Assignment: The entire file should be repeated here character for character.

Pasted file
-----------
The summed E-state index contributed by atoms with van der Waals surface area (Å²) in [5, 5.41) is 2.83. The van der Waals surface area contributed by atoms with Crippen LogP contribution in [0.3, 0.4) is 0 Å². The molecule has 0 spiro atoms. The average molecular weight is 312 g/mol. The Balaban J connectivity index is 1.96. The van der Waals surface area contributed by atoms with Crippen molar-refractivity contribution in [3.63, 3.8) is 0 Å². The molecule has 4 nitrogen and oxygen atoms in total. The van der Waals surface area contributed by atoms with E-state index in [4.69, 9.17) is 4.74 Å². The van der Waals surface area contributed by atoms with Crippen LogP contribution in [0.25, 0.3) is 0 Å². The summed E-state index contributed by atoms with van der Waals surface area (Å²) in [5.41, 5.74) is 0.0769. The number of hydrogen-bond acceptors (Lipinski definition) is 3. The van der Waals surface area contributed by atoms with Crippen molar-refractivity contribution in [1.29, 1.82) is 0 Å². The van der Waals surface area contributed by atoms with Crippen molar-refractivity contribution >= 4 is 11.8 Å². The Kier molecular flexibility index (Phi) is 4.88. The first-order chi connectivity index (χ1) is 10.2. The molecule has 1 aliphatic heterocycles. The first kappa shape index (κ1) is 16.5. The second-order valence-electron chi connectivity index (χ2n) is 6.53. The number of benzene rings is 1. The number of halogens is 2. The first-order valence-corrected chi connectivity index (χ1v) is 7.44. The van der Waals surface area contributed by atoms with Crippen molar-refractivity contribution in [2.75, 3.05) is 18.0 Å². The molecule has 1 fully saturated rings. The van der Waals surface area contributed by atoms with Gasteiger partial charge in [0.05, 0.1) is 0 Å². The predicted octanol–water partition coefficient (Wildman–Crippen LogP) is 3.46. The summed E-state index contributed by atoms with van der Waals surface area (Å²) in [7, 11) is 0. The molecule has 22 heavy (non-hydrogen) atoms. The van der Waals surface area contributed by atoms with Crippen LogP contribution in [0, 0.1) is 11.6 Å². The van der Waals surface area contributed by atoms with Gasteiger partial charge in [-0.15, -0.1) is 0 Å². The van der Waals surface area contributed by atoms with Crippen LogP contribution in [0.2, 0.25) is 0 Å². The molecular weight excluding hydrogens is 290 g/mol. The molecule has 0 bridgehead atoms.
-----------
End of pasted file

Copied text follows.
The summed E-state index contributed by atoms with van der Waals surface area (Å²) in [5, 5.41) is 2.83. The van der Waals surface area contributed by atoms with Crippen LogP contribution in [0.3, 0.4) is 0 Å². The molecule has 0 spiro atoms. The average molecular weight is 312 g/mol. The Balaban J connectivity index is 1.96. The van der Waals surface area contributed by atoms with Crippen molar-refractivity contribution in [3.63, 3.8) is 0 Å². The molecule has 4 nitrogen and oxygen atoms in total. The van der Waals surface area contributed by atoms with E-state index in [4.69, 9.17) is 4.74 Å². The van der Waals surface area contributed by atoms with Crippen LogP contribution in [0.25, 0.3) is 0 Å². The summed E-state index contributed by atoms with van der Waals surface area (Å²) in [5.41, 5.74) is 0.0769. The number of hydrogen-bond acceptors (Lipinski definition) is 3. The van der Waals surface area contributed by atoms with Crippen molar-refractivity contribution in [1.29, 1.82) is 0 Å². The van der Waals surface area contributed by atoms with Crippen molar-refractivity contribution >= 4 is 11.8 Å². The Kier molecular flexibility index (Phi) is 4.88. The first-order chi connectivity index (χ1) is 10.2. The molecule has 1 aliphatic heterocycles. The first kappa shape index (κ1) is 16.5. The second-order valence-electron chi connectivity index (χ2n) is 6.53. The number of benzene rings is 1. The number of halogens is 2. The first-order valence-corrected chi connectivity index (χ1v) is 7.44. The van der Waals surface area contributed by atoms with Crippen molar-refractivity contribution in [2.75, 3.05) is 18.0 Å². The molecule has 1 fully saturated rings. The van der Waals surface area contributed by atoms with Gasteiger partial charge in [0.05, 0.1) is 0 Å². The predicted octanol–water partition coefficient (Wildman–Crippen LogP) is 3.46. The summed E-state index contributed by atoms with van der Waals surface area (Å²) in [7, 11) is 0. The molecule has 22 heavy (non-hydrogen) atoms. The van der Waals surface area contributed by atoms with Crippen LogP contribution in [0, 0.1) is 11.6 Å². The van der Waals surface area contributed by atoms with Gasteiger partial charge in [-0.15, -0.1) is 0 Å². The van der Waals surface area contributed by atoms with Crippen LogP contribution in [0.2, 0.25) is 0 Å². The molecular weight excluding hydrogens is 290 g/mol. The molecule has 0 bridgehead atoms.